19 January 2015

"painting is a physical activity." -- in memory of frank wolfe.

email & words contributed by joe glincosky | mc blackbeard


i had asked frank a while back what one would need to begin painting. this was his reply, and i think it would serve as a great help to someone on the fence about beginning to paint. i felt this was an important gift that frank gave before he embarked on another journey. 

from: frank wolfe 
date: march 30, 2014 at 8:08:23 pm 
to: joe glincosky 
subject: painting


thanks for these questions. i had fun and gained some insight while writing this. i have not been painting for a while for physical reasons, but have enough other creative outlets that it's cool. and i will get a fresh start when i am able to pick up the brushes once more. gonna sketch and sculpt and write tonight. are you considering painting ? talk soon. peace. frank

painting: essentials and top 3 rules: essentials:

--motivation. desire.

--paint. acrylic or oil. (acrylics are easier to clean, and dry much faster than oils) colors: white, black, red, yellow, blue. perhaps a brown like burnt sienna or raw umber.

--a thinning medium for oils, like cold pressed linseed oil.

--cleaning stuff: water or turpentine (when using turpentines and such, you need good ventilation) / jars or cups. paper towels, and or cloths.

--some sort of palette ( wooden, plastic plate, palette paper, etc.)

--at least three decent brushes (sm. med. lg.) my teacher d. knoecklein told me if i was going to spend money on anything, make it on good brushes. there are many types and costs.

--a flat surface: canvas ( pre-stretched or stretch your own. wide variety of prices and quality), canvas paper, canvas board, masonite, wood, metal (for acrylics which are plasticky) foam core, etc.

--an easel or some way to support the surface. should be comfortable. painting is a physical activity.

--a pleasant place to paint. good light. relatively few distractions. i usually listen to music.

--an idea. ask yourself the question "what do i want or need to see?" 

--look at paintings. in books or on the internet.

top 3 rules:

1--avoid judging your work so much at first. have fun. 

2--do it on a regular basis. make it a habit. your brush technique and sense of color and composition will improve.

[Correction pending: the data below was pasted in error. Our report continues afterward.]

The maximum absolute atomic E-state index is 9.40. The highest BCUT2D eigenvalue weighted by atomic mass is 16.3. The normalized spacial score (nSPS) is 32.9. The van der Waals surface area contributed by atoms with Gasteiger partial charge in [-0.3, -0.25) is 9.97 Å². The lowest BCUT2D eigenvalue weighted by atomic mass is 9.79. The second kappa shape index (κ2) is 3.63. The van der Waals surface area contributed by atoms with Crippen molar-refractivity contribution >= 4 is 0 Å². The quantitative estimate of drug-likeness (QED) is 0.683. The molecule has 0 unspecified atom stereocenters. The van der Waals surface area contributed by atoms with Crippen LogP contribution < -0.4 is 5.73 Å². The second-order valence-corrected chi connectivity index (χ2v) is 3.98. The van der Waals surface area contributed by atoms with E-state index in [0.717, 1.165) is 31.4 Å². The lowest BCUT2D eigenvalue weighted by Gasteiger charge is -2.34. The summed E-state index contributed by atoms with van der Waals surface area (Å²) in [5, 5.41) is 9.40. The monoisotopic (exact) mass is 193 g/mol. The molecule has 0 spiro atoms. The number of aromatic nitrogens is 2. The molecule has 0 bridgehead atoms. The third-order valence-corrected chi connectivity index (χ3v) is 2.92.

3--practice your sketching/drawing skills.

( frank often joined curious sets of objects in his paintings.

frank wolfe and i first met at the open mic at frank's (the old bull tavern,) in phoenixville. i had been the manager of the bar and had set the wheels in motion for it to happen, and pete benes was the driver. it started to catch some steam, and eventually frank came to scope it out and eventually perform, which was always a highlight. when we first met, you could feel the transfer of energy that frank came to master so well. we talked, and richard liston was with him. i had first met richard at rcb-the 3rd installment. i walked up on my wife, whom had given birth just three short months before, to find her bouncing off the ground and richard in a deep conversationalist trance. frank and my relationship would blossom over the course of the next years, including countless late night discussions in which we both listened equally as much as we spoke. one trip to the elmwood zoo with june and several in person appointments in dimly lit buildings. he was one of the brightest stars i've had the pleasure to share company with. over the course of our friendship, he had given me paintings unsigned, and specific ones that he deemed only for me to share with others. i commissioned  him to paint two pieces which have found residence in douglasville, the site of the red corner benefit, as well as the painting that found its way on his mass card, notice the red corner. he was my friend, my pen pal (one way) and a true american spirit--my world is that much more empty with his passing--yet the things he schooled me on are invaluable to the rest of my days.

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